Sarah R. Heilbronner is a student at Harvard University.
How I Programmed My Life
I once took a computer science course, one which was particularly difficult for me, having had no experience in programming. I vividly remember spending many a frustrating night working out bugs, attempting to move through the seemingly unsolvable puzzle of the task at hand. One night, a teaching assistant in the computer lab helped me as I worked through a piece of code. As I made slow progress and became increasingly aggravated, he remarked calmly, "This is good. The more frustrated you are right now, the better you'll feel when you finally figure out the answer."
At the time, this response struck me as delusional, perhaps even masochistic: it is not the case that pleasure is only what we feel when pain subsides ("Why are you hitting your head on that wall?" "Because it feels so good when I stop"). Nevertheless, in the end, he was right. When I finally completed that assignment, my satisfaction was far greater than it would have been had I encountered no difficulties in the process.
Why bring up this tale of computing woe and elation? I think it speaks to the nature of human motivation toward complex and uncertain tasks. Had the assignment been an exceptionally simple one ("Turn your computer on.") or an obviously meaningless one ("Learn to quickly type the alphabet in reverse order."), my response at completion would surely have been different. My task was neither. I knew that completing the assignment would both teach me something and yield a (mildly amusing) functional finished product, something worth having. That type of goal justifies the intimidating amount of effort that must go into achieving it.
Surely few goals are more "worth the effort" than a coherent moral and religious philosophy. Understanding which things in life are most important, knowing where to turn for moral or ethical help, feeling connected with one's fellow human beings and perhaps even with the divine, these are our universal strivings, our deliberate aims. Given their importance, why would I not be willing, even eager, to struggle for them? I labored diligently in the pursuit of a computer programming goal--why would the same not be the case for my faith and ideals?
Most people, religious and secular alike, probably grapple with their worldview at various points in life. However, the strivings of a young person who has grown up inside a particular ideological community will have a flavor different from my own. Throughout my childhood, I encountered competing ideologies, Jewish and Christian (and the many strains within each), all of which claimed truth for their own. With a Jewish father and a Christian mother, my extended family represented a broad swath of America's religions. Moreover, though in late childhood our household accepted a generally Reform Jewish practice, we lived in an overwhelmingly Christian community. With a church on nearly every street corner, the community took Christianity as a given. People were curious about Judaism (I was often asked whether Jews believe in God), but saw it as distinctly foreign.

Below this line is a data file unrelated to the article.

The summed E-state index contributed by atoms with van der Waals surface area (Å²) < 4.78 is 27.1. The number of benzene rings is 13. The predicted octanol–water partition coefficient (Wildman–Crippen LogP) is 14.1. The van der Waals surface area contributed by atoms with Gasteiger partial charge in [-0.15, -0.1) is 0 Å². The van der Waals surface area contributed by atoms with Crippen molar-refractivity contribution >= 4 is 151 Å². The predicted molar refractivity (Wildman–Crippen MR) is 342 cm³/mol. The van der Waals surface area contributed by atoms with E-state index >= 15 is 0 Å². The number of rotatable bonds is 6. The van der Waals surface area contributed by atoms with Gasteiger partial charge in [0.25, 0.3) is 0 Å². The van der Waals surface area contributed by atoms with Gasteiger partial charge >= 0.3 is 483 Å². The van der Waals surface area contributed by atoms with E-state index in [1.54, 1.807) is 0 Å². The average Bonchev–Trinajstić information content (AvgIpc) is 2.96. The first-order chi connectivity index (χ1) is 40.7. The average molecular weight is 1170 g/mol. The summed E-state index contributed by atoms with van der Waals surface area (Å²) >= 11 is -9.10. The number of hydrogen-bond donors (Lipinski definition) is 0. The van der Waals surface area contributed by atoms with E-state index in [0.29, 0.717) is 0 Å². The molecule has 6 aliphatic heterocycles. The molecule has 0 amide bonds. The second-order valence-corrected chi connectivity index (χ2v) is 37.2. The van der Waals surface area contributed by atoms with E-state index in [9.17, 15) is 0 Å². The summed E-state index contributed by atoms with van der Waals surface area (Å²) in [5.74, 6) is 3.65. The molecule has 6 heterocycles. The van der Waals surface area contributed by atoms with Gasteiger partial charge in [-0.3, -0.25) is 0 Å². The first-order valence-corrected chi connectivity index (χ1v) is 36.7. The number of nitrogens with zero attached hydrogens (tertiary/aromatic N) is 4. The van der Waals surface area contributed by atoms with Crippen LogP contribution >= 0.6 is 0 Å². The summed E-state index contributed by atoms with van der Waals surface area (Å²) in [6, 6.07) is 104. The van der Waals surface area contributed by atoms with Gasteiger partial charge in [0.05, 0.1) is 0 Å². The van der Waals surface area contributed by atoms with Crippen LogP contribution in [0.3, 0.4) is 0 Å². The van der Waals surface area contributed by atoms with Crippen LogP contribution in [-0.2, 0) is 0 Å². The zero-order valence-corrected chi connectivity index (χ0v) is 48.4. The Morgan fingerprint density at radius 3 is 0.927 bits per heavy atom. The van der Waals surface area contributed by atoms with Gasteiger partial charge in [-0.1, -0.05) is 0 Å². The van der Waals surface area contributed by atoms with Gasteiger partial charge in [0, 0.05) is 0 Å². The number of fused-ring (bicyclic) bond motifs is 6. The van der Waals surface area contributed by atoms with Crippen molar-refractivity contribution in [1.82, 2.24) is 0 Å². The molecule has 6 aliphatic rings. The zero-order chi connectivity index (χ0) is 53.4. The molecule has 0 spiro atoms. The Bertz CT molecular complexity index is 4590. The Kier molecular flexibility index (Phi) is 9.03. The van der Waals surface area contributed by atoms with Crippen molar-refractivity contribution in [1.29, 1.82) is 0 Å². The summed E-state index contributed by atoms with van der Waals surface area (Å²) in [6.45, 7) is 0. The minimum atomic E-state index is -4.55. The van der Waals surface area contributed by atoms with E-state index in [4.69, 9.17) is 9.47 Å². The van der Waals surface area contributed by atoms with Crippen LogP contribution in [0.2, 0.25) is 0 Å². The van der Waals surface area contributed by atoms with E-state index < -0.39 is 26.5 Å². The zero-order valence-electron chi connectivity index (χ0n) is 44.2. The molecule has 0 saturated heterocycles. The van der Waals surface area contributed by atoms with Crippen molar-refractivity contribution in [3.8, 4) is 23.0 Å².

Emerging from this environment, I take no practice or ideology for granted; my religious life is not routinized. Every year, I fast on Yom Kippur. It is a conscious choice. Likewise, each week, attending Shabbat services is a conscious choice, and each day, acknowledging that I am Jewish is a conscious choice. Sometimes repetition leads to a certain degree of ease, but never yet to the point of unconscious habit.
Complicating observances and acceptance of Jewish ideology even further is the fact that, with each addition, I risk distancing myself from portions of my family and my community. For example, if I cannot eat in my family's home or in the homes of those I grew up with because I observe strict kosher laws, have I made myself a better person? Thus, the inevitable conclusion: more observance is not necessarily better, and the ideal probably exists somewhere in the balance.
As for the case of the dietary laws, I do not keep kosher, though I follow the Passover restrictions and feel a little funny when I occasionally eat pork. I want to be able to fully interact with my family and the (non-Jewish) community, and that will mean eating with them. The subtlety of this viewpoint likely offends the halakhically observant (those who strictly observe Jewish law) and the stridently secular alike. Without question, strict adherence to a single ideology has its appeal. While committing oneself to that ideology may not be an easy decision, the coherence to be found within the single framework, the already-present answers to questions you have yet to ask, these are comforting and even useful thoughts. Nevertheless, they are not the only viable routes. I personally relish the struggle for balance that comes with the pull of multiple religious traditions within my own life. Surely there is also something beautiful about the conscious deliberation before each act, about the internal struggle that accompanies each religious decision. Then, when some kind of harmony is reached, the rewards are abundant.
After all, the satisfaction felt at the successful completion of a programming assignment pales in comparison to this, my knowledge that I am building, piece-by-piece, a religious framework for life.
Hebrew for "Day of Atonement," the final of ten Days of Awe that begin with Rosh Hashanah. Occurs during the fall and is marked by a 24-hour fast. One of the most important Jewish holidays. The spring holiday commemorating the Exodus of the Jews from slavery in Egypt. The Hebrew name is "Pesach." The Jewish Sabbath, from sunset on Friday to nightfall on Saturday. Hebrew for "fit" (as in, "fit for consumption"), the Jewish dietary laws.